June 28, 2011
Almost every woman who lives at The Place goes once a week to Marveen, the beauty shop stylist. Marveen cuts, perms, and shapes every head of downy white hair into pretty much exactly the same style—more or less flat on top, ear-length, and fluffed out on the sides, a modified George Washington look.
Alice goes to Marveen too, but she doesn’t appreciate looking like all the other residents, even though once, long ago, she and her five sisters all wore the same cut. Read the rest of this entry »
January 6, 2011
Alice wanted to eat lunch at the Red Lobster, the older Midwesterner’s idea of a great fish and seafood place. I mentioned the nearby ocean and rivers filled with fish that were not available to her in Iowa. “Fish places are everywhere out here.”
But no, she wanted the Red Lobster. The closest one was tucked away in a suburb, nearly an hour from The Place.
We sat in a booth and ate some fish who should not have died in order to be cooked in such a ho-hum manner. I told Alice that in the afterlife we’d have to face these fish and apologize. She reminded me that when she was eighty she had passed away while traveling to a family reunion and been CPR’d back to life (long story; later post), and she’s pretty sure we can expect no afterlife. She said she experienced “nothing, just absolutely nothing.”
“But,” she added wryly, “maybe something different will happen the next time I die.” Read the rest of this entry »
September 23, 2010
Let’s say you have had insomnia all week, you’re feeling groggy and low, and you’re angling for your mother’s sympathy. (Amazingly, you’re still not too old for this.)
Morning call with Alice. Hearing aids not in yet.
Me: Last night I slept for only three hours.
Alice: Last night you went to the treehouse? What treehouse?
You think of different ways to state your case.
I did not sleep.
I couldn’t sleep last night.
What are you saying? Spell it, please.
Last night, no sleep. NO S-L-E-E-P.
Eventually, she understands you, but instead of telling you how sorry she is that you didn’t sleep, she finds it very amusing that she thought you said, “Last night I went to the treehouse.” And then she asks you, “Wouldn’t it be more fun to have a treehouse than a sleepless night?”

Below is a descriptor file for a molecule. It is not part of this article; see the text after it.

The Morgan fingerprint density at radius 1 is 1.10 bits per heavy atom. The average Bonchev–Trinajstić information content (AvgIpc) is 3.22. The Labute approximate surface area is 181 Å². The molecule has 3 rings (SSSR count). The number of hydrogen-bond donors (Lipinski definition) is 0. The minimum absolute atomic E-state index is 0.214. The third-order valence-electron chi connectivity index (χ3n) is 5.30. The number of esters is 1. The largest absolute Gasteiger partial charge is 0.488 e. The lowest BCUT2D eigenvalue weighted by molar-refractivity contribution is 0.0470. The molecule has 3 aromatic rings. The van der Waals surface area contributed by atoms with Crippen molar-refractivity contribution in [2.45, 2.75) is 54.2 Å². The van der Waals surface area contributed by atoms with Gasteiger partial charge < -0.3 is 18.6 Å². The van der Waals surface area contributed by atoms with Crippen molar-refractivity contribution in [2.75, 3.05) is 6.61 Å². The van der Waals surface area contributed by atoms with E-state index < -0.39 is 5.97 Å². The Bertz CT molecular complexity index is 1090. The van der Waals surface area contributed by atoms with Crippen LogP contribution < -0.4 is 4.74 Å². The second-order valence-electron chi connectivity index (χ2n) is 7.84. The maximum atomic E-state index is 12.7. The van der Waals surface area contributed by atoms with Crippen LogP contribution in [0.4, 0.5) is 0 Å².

You get no sympathy at all, and you wonder if you should go out into the Oregon forest tonight and build a treehouse and take along your dog and cat and lie awake together and listen to Neil Young on your iPod and watch that big old harvest moon, instead of worrying any more about sleeping.
June 19, 2010
Alice wanted a walker you could sit on. “Everybody at The Place has one,” she told me. Sit-on walkers can be pushed and are shaped like small chairs, so you can sit down when you get tired.
We went to the walker store but she didn’t like what she saw. “They’re all so big!” She poked at several of the metal walkers with her cane and they rolled slightly. “I don’t want a great big thing like that. The ones people have at The Place aren’t that big.” She has a way of sounding irritated even when she’s not.
When she spied a smallish one at the end of a row, she headed toward it, sat down on its tiny seat, placed her cane across her lap, and smiled. A woman came out from behind the counter. “That’s too small for you,” she said. My mother made a face at me, as if I’d said this. I asked her if the seat was comfortable. “Not really,” she admitted.
Reluctantly, she got up. Then she pointed at a king-sized walker nearby. “You’re not going to make me take that one!”
“Of course not, no,” the clerk said. “That’s for a really large person.” She rolled out a medium-sized walker.
Alice sat down in it. “Well, yes,” she admitted. “This is a better fit.” Her smile this time looked more genuine. She was having a little Goldilocks moment. Read the rest of this entry »